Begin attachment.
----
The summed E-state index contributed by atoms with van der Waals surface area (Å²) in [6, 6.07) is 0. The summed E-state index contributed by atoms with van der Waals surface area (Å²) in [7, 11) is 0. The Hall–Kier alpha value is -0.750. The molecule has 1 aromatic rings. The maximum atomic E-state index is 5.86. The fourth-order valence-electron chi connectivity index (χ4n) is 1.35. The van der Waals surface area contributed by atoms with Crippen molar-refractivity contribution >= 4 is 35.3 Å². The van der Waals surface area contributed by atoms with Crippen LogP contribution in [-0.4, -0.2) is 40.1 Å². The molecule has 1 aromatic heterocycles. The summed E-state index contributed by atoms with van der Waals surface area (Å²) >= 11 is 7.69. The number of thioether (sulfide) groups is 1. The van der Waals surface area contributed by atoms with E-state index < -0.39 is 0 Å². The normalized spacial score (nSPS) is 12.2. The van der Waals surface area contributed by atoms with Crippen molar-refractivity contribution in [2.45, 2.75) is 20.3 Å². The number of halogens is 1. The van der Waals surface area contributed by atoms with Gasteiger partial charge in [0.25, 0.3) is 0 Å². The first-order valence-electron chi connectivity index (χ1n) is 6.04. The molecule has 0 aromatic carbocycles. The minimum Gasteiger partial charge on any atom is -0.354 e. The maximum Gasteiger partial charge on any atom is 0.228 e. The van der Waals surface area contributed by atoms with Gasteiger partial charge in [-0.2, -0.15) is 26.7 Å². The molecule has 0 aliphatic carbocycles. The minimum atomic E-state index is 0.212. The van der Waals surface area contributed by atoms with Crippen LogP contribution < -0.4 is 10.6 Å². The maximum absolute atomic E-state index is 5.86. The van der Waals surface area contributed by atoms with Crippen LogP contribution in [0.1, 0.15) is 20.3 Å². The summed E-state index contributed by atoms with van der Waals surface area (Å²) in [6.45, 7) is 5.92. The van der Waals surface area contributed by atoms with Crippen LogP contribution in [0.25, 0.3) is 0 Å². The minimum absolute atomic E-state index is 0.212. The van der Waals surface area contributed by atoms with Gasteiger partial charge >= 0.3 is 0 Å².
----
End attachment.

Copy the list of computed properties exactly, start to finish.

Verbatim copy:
The summed E-state index contributed by atoms with van der Waals surface area (Å²) in [6, 6.07) is 0. The summed E-state index contributed by atoms with van der Waals surface area (Å²) in [7, 11) is 0. The Hall–Kier alpha value is -0.750. The molecule has 1 aromatic rings. The maximum atomic E-state index is 5.86. The fourth-order valence-electron chi connectivity index (χ4n) is 1.35. The van der Waals surface area contributed by atoms with Crippen molar-refractivity contribution >= 4 is 35.3 Å². The van der Waals surface area contributed by atoms with Crippen LogP contribution in [-0.4, -0.2) is 40.1 Å². The molecule has 1 aromatic heterocycles. The summed E-state index contributed by atoms with van der Waals surface area (Å²) >= 11 is 7.69. The number of thioether (sulfide) groups is 1. The van der Waals surface area contributed by atoms with E-state index < -0.39 is 0 Å². The normalized spacial score (nSPS) is 12.2. The van der Waals surface area contributed by atoms with Crippen molar-refractivity contribution in [2.45, 2.75) is 20.3 Å². The number of halogens is 1. The van der Waals surface area contributed by atoms with Gasteiger partial charge in [0.25, 0.3) is 0 Å². The first-order valence-electron chi connectivity index (χ1n) is 6.04. The molecule has 0 aromatic carbocycles. The minimum Gasteiger partial charge on any atom is -0.354 e. The maximum Gasteiger partial charge on any atom is 0.228 e. The van der Waals surface area contributed by atoms with Gasteiger partial charge in [-0.2, -0.15) is 26.7 Å². The molecule has 0 aliphatic carbocycles. The minimum atomic E-state index is 0.212. The van der Waals surface area contributed by atoms with Crippen LogP contribution < -0.4 is 10.6 Å². The maximum absolute atomic E-state index is 5.86. The van der Waals surface area contributed by atoms with Crippen LogP contribution in [0.1, 0.15) is 20.3 Å². The summed E-state index contributed by atoms with van der Waals surface area (Å²) in [6.45, 7) is 5.92. The van der Waals surface area contributed by atoms with Crippen LogP contribution in [0.25, 0.3) is 0 Å². The minimum absolute atomic E-state index is 0.212. The van der Waals surface area contributed by atoms with Gasteiger partial charge >= 0.3 is 0 Å².